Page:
Monday, September 15, 2014

Noodle your way to dinner at Chefs Gallery Jamison

There remains a dearth of mid-priced dinner options in the CBD, cheap and casual Japanese and pasta aside. Attempting to fill that gaping hole is the second venue from the wildly successful Chefs Gallery, snuggled into a ground floor corner of Metcentre on George Street – best accessed through Jamison Street.

Noodle master in action at Chefs Gallery Jamison, Metcentre, George Street, Sydney
Launched in 2013, Chefs Gallery Jamison is a lite version of the original Bathurst Street restaurant. It has the suits lapping up hand-stretched noodles, dumplings and other elaborate pan-Chinese dishes through the week for lunch and now weeknights for dinner until 9.00pm.

Noodle dough
The eat-in space has been recently spruced up for more of a restaurant feel, although takeaway is still available.

At a (re)launch event in July we were treated to noodle making demonstrations and even allowed to try our own hands at it, alongside the master noodle chef with more than 20 years of experience spent honing their noodle craft. Suffice to say, it's not as easy as it looks - but it is good fun.

Rolling noodle dough

Stretching noodle dough

Stretching and pulling dough into noodles

Hand stretched noodles

Kingfish sashimi Chau Zhou style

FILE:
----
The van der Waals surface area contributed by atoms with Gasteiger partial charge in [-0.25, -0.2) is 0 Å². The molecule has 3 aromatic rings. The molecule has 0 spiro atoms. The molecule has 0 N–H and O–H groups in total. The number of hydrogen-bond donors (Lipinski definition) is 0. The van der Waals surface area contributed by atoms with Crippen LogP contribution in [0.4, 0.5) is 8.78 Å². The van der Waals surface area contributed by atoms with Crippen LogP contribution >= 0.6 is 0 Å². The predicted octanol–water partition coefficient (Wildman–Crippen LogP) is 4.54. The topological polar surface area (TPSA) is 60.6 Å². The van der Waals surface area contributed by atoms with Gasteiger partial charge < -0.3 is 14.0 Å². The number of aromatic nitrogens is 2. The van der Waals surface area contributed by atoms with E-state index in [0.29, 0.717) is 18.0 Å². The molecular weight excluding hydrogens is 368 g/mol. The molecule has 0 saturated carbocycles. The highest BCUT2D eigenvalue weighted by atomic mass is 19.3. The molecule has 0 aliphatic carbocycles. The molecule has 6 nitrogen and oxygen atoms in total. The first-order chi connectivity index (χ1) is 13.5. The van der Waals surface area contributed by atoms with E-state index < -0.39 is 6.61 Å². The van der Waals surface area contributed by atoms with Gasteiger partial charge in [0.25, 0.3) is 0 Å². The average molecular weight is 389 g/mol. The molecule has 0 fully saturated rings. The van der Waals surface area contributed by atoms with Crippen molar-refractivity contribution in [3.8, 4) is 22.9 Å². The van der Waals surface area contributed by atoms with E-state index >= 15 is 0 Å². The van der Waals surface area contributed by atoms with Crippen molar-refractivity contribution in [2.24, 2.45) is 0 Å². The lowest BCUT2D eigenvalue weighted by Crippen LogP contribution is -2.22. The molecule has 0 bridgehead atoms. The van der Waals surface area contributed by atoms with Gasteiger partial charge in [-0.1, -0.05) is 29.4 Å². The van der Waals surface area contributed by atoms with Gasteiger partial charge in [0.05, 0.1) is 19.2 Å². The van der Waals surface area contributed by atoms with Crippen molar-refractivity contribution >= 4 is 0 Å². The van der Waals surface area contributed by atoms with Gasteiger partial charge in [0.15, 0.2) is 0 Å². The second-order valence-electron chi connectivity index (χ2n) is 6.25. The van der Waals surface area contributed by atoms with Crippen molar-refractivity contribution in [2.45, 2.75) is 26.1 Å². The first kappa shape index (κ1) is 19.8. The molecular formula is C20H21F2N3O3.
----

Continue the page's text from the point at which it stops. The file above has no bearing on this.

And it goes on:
Now a fully licensed venue with cocktail and wine lists, at the relaunch event we were treated to drinks and canapé versions of some of the cold dishes on the menu, including tataki wagyu beef and kingfish sashimi.

Prawn and pork wontons in Shanghainese spicy sauce
One of the favourites of the night were the particularly plump pork and prawn wonton dumplings: bouncy meat-flled delights in a chewy wrapper, coated in that spicy, roasted chilli oil that I adore. Several of these with dry noodles really is a meal sorted.

Vegetarian spring rolls
I skipped the vegetarian steamed buns in favour for the vegetable spring rolls; which are unlike any other you'll see around town. Jam-packed with an interesting, not-cabbage-dominated vegetarian filling, I enjoyed the unorthodox, lacy-batter wrapper but the pale but crisp rolls can be a little too oily.

Macanese style pork burger
The star of the night was the mini pork buns which take inspiration from a sort-of street food in Macau. There were (big call ahead) just about the best thing between two slices of bread I've eaten all year.

Basically a particularly unhealthy Asian burger, the buns comprised two miniature deep-fried mantou bread buns sandwiching a seriously seasoned and tenderised pork fillet, doused with a spiced mayonnaise and served with some perfunctory shredded iceberg lettuce.

I'm not even a burger/slider person but these were so messily good that I had to have seconds, and maybe thirds.

Wagyu beef cubes with black pepper sauce
More substantial dishes like thick hand-stretched noodles with prawns and thin, green spinach noodles with mussels also made the rounds that night, but I kept going back for the delectable cubes of grilled wagyu beef, served with an umami-rich black pepper sauce that had me thinking good old pub steaks.